Ethics, Integrity and Accountability in Public Sector: Practice and Lessons Learned in Latvia Aleksejs Loskutovs, Director Corruption Prevention and Combating Bureau Latvia 28 September 2006 (10 min.
) The public sector in Latvia has undergone many important changes over the past decade. In mid 1990s Latvian government started a major public administration reform. This reform was one of the cornerstones on Latvia’s way to the European Union, which we joined in May 2004. Latvia made a great effort to develop legal framework that regulates the public sector, as well as relations between the public sector and the citizens.Today legislation in Latvia and internal regulations of different public institutions in various ways cover the principles of ethics, integrity and accountably. Formally, the reform created a basis for a modern public sector, based on general European and international standards. The competence of public institutions is clearly limited in the law, each institution has to have objectives and is judged by its results, there are mechanisms to inform the public and involve the citizens.
The administration and the politics are separated.Civil servants have to be politically neutral. According to our public administration reform concept developed in 1995, public servants also have to respect the principle of ethics – it is defined in this concept as public interest standing beyond any personal interest. Many positive initiatives have been developed to ensure the accountability of the public sector. The parliament has an important role to control the work of the government and through it – the public sector as a whole. In fact, the parliament in Latvia is not using these powers enough.Public institutions have to develop work plans and through public consultative bodies the public and professionals can participate in the decision of public institutions.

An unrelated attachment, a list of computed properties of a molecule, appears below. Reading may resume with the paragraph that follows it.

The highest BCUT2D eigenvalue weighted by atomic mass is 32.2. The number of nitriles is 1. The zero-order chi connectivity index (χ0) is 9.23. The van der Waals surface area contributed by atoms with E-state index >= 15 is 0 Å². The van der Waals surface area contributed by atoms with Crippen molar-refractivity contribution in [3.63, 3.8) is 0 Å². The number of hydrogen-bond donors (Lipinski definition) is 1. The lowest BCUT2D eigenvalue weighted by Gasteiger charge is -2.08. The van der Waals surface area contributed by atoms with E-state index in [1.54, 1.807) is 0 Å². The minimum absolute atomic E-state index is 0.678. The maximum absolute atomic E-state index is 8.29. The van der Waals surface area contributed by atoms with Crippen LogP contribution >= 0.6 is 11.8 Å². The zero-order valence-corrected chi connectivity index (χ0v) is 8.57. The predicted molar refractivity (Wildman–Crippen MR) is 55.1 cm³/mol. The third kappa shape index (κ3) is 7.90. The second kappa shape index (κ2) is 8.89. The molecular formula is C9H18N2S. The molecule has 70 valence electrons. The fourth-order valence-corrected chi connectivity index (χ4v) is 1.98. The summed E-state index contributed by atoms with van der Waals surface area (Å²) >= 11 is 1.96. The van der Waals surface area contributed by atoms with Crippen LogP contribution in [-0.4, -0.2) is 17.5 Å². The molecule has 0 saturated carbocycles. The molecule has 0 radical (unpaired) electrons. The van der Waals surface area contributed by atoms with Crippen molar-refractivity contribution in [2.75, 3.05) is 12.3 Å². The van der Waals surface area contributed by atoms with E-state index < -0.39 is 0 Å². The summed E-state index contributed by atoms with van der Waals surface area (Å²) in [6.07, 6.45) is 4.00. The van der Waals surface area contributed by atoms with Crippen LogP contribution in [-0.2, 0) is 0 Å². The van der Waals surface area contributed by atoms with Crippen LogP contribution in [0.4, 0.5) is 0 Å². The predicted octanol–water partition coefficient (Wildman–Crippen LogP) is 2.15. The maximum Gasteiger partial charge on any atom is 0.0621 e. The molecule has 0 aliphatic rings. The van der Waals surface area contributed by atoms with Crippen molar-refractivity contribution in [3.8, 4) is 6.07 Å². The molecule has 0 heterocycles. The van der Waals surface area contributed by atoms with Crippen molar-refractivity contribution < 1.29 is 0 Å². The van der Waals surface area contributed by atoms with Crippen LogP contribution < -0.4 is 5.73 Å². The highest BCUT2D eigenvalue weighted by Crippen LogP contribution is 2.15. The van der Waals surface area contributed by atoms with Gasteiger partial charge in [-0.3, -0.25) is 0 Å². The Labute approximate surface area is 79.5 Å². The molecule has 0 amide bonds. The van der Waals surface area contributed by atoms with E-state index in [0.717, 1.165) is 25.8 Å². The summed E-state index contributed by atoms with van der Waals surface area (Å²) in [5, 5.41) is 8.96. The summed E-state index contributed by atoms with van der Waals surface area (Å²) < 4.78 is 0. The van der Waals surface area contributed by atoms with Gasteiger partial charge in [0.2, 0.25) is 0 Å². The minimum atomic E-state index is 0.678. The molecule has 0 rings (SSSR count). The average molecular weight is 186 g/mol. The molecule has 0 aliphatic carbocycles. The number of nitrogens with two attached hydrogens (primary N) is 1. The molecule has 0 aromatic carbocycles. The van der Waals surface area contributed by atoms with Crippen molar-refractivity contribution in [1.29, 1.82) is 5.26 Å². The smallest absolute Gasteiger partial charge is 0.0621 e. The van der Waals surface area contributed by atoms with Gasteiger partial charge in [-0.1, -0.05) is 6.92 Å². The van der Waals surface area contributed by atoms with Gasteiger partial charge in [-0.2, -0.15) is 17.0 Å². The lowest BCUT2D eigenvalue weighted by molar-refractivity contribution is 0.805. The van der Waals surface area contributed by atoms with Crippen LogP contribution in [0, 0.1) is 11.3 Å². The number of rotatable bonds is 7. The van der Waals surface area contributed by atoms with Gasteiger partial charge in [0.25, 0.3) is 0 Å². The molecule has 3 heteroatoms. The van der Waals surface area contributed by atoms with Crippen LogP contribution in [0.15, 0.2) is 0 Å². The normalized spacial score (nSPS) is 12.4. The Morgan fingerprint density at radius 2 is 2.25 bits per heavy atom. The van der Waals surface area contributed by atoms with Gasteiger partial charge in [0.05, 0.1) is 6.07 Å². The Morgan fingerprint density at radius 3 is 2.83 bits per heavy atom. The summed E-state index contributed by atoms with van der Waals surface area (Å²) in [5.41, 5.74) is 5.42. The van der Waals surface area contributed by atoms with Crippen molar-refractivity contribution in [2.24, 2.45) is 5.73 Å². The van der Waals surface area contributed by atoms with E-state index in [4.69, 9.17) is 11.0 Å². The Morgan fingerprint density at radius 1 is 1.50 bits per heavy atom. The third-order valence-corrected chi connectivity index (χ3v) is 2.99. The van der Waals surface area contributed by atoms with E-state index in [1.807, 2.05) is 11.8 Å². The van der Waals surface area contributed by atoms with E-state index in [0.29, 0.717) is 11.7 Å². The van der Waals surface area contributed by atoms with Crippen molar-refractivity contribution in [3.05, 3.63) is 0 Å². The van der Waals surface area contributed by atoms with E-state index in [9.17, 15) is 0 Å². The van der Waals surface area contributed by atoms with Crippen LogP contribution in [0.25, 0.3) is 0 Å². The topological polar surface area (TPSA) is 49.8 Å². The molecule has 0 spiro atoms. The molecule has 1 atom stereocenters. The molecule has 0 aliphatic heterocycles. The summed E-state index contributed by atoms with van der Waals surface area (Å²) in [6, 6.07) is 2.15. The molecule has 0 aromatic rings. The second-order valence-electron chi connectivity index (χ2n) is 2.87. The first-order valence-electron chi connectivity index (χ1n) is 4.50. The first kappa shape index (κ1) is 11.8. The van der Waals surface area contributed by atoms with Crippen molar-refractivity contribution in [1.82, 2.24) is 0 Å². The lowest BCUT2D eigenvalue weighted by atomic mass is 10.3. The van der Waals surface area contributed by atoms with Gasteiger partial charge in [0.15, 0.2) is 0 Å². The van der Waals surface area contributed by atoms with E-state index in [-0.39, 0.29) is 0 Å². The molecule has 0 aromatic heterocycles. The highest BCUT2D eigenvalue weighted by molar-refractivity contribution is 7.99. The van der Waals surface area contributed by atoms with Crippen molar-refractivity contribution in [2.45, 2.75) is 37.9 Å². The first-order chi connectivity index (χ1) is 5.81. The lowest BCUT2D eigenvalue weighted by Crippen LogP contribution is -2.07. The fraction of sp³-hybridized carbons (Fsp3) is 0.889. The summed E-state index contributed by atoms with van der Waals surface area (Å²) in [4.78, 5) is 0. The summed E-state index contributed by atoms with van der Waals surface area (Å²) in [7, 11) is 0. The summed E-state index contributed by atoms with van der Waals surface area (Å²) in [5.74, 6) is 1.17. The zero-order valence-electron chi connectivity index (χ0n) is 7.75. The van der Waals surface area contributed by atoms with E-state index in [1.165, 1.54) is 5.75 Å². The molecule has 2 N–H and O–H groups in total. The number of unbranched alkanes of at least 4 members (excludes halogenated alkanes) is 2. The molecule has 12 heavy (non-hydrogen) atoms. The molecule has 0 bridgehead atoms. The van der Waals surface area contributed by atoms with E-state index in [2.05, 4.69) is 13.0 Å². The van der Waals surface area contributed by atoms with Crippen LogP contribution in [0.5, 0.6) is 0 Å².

Annual reports have become obligatory. Latvia is also one of the rare countries in the world were the meetings of the Cabinet of Ministers are open to the public. It is all a big change if we think that not so long ago, before the break-up of the Soviet Union such words as “public institutions”, “state”, “public interest” had a completely different meaning.Public administration and the political decision-making were closely linked. Public officials exercised wide discretion and made decisions in secrecy. Civil servants, party leaders, doctors could take gifts and help their friends and relatives – it was accepted as common practice. Therefore, the reform of public institutions has a much bigger challenge to face.
Changing the formal structures and rules was not enough. The mentality and tradition needed to change too. The laws need to be understood and applied in practice.Public servants need proper guidance and education to understand what behaviour is actually expected from them. Finally, there should be sanctions and efficient control mechanisms to ensure that those who do not respect the law are punished. As it was also pointed out in the study on the national integrity system in Latvia carried out in 2003 by Transparency International Latvia, the development of legislation is way ahead of the capacity of the public service to implement these norms and control the implementation.Given these circumstances, it was decided to address the concerns of ethics and integrity in the public service in Latvia through prevention of corruption and conflict of interest.